In analysis conducted by Jay Greene of the University of Arkansas, low-income black scholarship recipients had a combined reading and math scores six percentile points higher than their control group after only one year of schooling in 2000. In another evaluation, Joshua Cowen found similar gains for scholarship recipients in a follow-up study produced in 2007. Also, North Carolinians embrace school choice.

  • According to a survey commissioned by The Friedman Foundation for Educational Choice, nearly 6 of 10 North Carolina voters (57 percent) said they support school vouchers, compared to 32 percent of voters who said they oppose such a school choice system.
  • North Carolina voters are more likely to favor charter schools (57 percent) than oppose such schools (15 percent).

North Carolina has a chance to provide a vital lifeline for students in under performing public schools.  School choice is about empowering families with options in how and where their children receive an education. This battle is not only vital for North Carolina, but for everyone who believes in liberty. School choice provides an importunity bridge to the realization of opportunity, prosperity and the realization of the American dream.

Originally published by Yahoo Contributors Network.

The Future of Tenure in California’s Schools

EdwardLamsonHenry_cropped for web

Can the court provide justice for students in California’s classrooms? Can school administrators in California’s fire ineffective teachers? These are some of emerging issues in the case of Vergara versus California. The Vergara case was first filled in May 2012 on behalf of nine public school students. These students maintain they were trapped in classrooms that made it difficult to learn.

The trial is in its first week and is set to last 20 days. The California Superior Court for Los Angles is examining laws that solidify teacher tenure and seniority. The plaintiffs believe these laws make it difficult to remove incompetent educators from public schools.

The lawsuit is supported by Students Matters, which is owned by David Welch. Student Matters is a national non-profit which supports access to an excellent education through legal action. Welch is a prominent supporter of public charter schools and has made a fortune in Silicon Valley. He argues that the most ineffective educators are in high-poverty, minority schools.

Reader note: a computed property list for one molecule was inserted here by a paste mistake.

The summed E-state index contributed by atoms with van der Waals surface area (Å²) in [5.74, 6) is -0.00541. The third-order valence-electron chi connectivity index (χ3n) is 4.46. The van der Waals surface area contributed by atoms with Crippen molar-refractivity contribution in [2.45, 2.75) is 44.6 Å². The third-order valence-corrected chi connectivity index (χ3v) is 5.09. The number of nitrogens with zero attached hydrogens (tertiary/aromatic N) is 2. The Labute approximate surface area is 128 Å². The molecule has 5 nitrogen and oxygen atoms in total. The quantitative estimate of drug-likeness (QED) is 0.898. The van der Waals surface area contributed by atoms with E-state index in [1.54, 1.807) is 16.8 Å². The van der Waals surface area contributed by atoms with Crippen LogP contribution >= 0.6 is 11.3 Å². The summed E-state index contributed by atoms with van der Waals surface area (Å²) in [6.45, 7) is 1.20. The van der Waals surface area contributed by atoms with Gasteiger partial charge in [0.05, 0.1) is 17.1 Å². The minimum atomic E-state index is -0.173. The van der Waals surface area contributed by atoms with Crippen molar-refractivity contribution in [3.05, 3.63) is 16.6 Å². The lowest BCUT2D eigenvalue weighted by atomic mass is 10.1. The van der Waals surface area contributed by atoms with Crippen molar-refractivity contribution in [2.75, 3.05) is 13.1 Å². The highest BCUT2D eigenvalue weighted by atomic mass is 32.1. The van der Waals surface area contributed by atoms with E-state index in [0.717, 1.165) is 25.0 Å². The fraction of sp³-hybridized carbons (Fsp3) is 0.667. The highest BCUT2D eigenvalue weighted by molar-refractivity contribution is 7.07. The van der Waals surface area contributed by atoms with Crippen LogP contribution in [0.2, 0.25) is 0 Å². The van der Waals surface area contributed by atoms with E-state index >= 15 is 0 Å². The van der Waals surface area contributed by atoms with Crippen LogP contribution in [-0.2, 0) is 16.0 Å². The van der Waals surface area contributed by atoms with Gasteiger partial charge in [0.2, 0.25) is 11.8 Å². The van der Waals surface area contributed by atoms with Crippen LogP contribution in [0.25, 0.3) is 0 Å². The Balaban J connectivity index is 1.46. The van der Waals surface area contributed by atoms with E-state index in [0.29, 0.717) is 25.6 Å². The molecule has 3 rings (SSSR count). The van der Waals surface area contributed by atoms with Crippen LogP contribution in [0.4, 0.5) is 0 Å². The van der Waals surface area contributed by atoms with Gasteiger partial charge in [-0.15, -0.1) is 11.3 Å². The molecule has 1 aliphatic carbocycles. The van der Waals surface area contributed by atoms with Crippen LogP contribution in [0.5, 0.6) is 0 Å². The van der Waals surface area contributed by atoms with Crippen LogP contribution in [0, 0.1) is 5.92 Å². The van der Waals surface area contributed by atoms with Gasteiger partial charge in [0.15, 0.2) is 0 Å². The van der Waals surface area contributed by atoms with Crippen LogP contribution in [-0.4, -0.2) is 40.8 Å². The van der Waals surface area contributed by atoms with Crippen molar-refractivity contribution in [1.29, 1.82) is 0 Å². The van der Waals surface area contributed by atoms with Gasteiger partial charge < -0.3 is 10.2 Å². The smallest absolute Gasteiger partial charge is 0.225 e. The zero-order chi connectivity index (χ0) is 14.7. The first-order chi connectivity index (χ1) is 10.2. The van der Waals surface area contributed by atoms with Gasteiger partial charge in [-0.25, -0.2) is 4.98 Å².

As teachers obtain more experience they typically transfer to schools with fewer low-income students. As a consequence, low-income students are taught by inexperienced or inadequately prepared teachers. Educators across the country the country are watching this case. This lawsuit represents a challenge to California’s tenure provisions.

Among the regulations this court will consider is the Permanent Employment Statute, or the tenure law. The tenure law requires that administrators to either grant or deny permanent employment to teachers after 18 months. According to the litigants, a teacher essentially has a job for life after two years.

The California Superior court will also review the “Last in, First-Out Layoff Statue,” or LIFO. Plaintiffs charge this provision requires administrators to lay off teachers based on reverse seniority. .

Supporters of the current system maintain the regulations protect the due process rights of the teachers and simply provide them a hearing before being dismissed. In this context, due process means supports academic freedom and provides educators with the ability to speak out for students. Critics argue that the layoff policy affects minority and low-income students because they are more likely to have entry-level teachers and poor quality experienced teachers assigned to their school districts. The petitioners maintain that quality education is an essential and the tenure provisions are unconstitutional.

The defendants maintain these provisions are necessary in attracting teachers and providing job security. “On the contrary, if plaintiffs were to prevail it would have a destabilizing effect on California schools and would lead to discrimination against high quality, experienced teachers whom districts could dismiss at will, without a simple hearing, for speaking out on behalf of students or for simply costing a district more than a beginning teacher with less experience,” said Dean Vogel president of the California Teachers Association (CTA).